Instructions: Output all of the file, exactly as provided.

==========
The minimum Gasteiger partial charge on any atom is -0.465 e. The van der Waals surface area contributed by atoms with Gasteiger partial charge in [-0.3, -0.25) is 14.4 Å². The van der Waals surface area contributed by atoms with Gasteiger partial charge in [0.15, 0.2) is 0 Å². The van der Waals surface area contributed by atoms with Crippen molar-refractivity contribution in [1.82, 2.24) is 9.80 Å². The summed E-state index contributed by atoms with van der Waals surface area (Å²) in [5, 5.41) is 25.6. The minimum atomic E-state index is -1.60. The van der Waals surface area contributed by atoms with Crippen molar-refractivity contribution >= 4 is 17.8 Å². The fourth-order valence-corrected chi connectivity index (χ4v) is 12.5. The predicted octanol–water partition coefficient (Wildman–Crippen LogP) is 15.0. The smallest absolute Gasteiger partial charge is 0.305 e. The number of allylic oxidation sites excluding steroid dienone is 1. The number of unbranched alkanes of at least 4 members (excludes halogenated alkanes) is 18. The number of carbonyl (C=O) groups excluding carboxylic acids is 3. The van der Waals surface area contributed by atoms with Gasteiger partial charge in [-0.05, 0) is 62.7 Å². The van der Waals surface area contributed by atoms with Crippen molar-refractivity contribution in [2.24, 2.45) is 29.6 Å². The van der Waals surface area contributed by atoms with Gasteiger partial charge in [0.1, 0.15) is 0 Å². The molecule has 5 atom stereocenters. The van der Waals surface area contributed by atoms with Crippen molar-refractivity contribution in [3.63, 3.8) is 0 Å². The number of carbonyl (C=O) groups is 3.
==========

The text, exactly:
The minimum Gasteiger partial charge on any atom is -0.465 e. The van der Waals surface area contributed by atoms with Gasteiger partial charge in [-0.3, -0.25) is 14.4 Å². The van der Waals surface area contributed by atoms with Gasteiger partial charge in [0.15, 0.2) is 0 Å². The van der Waals surface area contributed by atoms with Crippen molar-refractivity contribution in [1.82, 2.24) is 9.80 Å². The summed E-state index contributed by atoms with van der Waals surface area (Å²) in [5, 5.41) is 25.6. The minimum atomic E-state index is -1.60. The van der Waals surface area contributed by atoms with Crippen molar-refractivity contribution >= 4 is 17.8 Å². The fourth-order valence-corrected chi connectivity index (χ4v) is 12.5. The predicted octanol–water partition coefficient (Wildman–Crippen LogP) is 15.0. The smallest absolute Gasteiger partial charge is 0.305 e. The number of allylic oxidation sites excluding steroid dienone is 1. The number of unbranched alkanes of at least 4 members (excludes halogenated alkanes) is 18. The number of carbonyl (C=O) groups excluding carboxylic acids is 3. The van der Waals surface area contributed by atoms with Gasteiger partial charge in [-0.05, 0) is 62.7 Å². The van der Waals surface area contributed by atoms with Crippen molar-refractivity contribution in [2.24, 2.45) is 29.6 Å². The van der Waals surface area contributed by atoms with Gasteiger partial charge in [0.1, 0.15) is 0 Å². The molecule has 5 atom stereocenters. The van der Waals surface area contributed by atoms with Crippen molar-refractivity contribution in [3.63, 3.8) is 0 Å². The number of carbonyl (C=O) groups is 3.